• jan@cosmigo.com

Exporting layers to separate files, same-named layers are excluded


When saving out images from a project with the “Create File per Layer” option, only uniquely named layers get exported. Same-named layers are ignored.

Notice in the above image there’s two layers named “Layer 5”. Essentially, one of these doesn’t get exported.
There’s no overwrite warning when using Create File per Layer, so technically what I believe happens is the first “Layer 5” gets exported as a file, then the second “Layer 5” also gets exported but overwrites the first one.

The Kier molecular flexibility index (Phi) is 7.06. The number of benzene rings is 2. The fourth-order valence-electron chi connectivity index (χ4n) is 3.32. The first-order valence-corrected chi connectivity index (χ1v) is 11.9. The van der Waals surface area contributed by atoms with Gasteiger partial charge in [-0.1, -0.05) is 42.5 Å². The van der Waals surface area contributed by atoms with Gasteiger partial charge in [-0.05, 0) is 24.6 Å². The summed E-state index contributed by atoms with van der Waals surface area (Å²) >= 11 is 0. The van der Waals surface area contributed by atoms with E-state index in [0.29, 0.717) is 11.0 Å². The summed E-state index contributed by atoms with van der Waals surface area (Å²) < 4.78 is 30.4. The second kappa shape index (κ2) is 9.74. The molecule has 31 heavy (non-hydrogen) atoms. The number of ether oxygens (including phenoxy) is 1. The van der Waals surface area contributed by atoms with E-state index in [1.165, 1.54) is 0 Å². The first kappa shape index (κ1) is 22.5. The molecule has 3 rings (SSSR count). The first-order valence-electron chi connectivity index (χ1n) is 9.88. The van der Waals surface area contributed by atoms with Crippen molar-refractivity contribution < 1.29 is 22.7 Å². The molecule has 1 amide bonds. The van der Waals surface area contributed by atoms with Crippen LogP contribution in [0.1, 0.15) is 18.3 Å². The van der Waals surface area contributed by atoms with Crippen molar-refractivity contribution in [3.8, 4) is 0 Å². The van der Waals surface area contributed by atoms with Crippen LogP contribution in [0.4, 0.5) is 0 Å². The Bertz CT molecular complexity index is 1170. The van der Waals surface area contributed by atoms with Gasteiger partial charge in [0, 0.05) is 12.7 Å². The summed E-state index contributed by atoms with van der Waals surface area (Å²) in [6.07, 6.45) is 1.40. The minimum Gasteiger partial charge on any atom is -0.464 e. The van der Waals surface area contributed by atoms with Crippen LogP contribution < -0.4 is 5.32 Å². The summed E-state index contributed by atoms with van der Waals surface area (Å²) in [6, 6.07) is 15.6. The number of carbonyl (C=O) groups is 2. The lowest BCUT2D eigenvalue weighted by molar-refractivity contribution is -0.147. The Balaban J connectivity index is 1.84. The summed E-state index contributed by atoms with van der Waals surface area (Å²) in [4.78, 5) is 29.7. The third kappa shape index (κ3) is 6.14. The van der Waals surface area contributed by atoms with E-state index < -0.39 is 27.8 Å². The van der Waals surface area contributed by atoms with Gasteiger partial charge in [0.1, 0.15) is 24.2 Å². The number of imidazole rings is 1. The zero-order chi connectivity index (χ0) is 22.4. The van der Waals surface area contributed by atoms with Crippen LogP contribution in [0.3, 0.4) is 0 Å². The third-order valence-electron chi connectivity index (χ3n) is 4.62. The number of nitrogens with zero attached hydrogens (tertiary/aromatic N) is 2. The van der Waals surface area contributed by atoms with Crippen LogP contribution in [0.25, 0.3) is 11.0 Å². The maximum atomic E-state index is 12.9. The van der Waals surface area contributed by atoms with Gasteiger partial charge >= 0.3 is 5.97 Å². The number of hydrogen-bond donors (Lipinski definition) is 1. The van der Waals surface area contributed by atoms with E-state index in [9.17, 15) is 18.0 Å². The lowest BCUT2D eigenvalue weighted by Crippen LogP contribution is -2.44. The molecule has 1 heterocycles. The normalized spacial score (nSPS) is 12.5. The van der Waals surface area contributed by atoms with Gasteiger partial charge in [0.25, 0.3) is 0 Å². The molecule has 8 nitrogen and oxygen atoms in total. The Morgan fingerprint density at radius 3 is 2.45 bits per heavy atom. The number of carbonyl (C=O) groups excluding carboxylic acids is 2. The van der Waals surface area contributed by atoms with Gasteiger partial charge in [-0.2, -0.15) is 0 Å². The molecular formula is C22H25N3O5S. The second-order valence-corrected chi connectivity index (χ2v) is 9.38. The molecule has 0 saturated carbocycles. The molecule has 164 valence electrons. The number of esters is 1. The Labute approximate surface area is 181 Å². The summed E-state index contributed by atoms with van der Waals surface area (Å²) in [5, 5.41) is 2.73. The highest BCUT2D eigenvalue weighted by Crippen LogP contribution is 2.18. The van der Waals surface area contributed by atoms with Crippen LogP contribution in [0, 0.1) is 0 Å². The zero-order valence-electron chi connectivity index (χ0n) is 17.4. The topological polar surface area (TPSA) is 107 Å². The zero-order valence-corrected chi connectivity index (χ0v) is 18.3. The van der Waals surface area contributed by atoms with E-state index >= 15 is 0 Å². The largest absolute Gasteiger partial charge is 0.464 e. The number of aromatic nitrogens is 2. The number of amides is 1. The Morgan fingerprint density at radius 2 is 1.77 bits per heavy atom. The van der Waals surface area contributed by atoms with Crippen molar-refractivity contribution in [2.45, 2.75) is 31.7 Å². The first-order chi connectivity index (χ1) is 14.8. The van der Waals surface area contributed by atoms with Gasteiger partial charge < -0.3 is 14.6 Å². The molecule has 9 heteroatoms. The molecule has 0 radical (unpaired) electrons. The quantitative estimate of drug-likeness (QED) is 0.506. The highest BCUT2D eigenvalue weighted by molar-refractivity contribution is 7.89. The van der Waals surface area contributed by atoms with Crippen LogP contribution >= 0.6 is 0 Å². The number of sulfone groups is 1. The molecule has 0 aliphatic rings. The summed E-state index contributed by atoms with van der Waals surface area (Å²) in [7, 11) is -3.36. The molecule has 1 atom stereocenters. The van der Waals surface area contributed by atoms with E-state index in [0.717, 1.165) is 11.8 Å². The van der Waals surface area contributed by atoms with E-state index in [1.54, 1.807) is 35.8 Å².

Solution: just append “_#” to the end of same-named layers.

Why would anyone have layers with identical names? For me personally, the more layers I amass in a project the more likely it becomes that I may have same-named layers. Layers named something like “light” or “lines” may occur multiple times in my projects.

“Create File per Layer” is an awesome export option that has saved me tons of time when compiling artwork drawn in PMNG into Photoshop.
And it could be made even more robust if it handled same-named layers intelligently.


I agree, PM NG should be consistent in this regard: either prevent having same-named layers in the application, or find a way to export them with re-adapted names — maybe, along the lines of how File Explorer handles creating multiple new files or folders, to which it adds " (1)", " (2)", etc.

Probably it would be better if PM NG prevent users from creating same named layers, and would enforce the above mentioned numbering scheme to layers for which the user is attempting to re-use an existing layer name.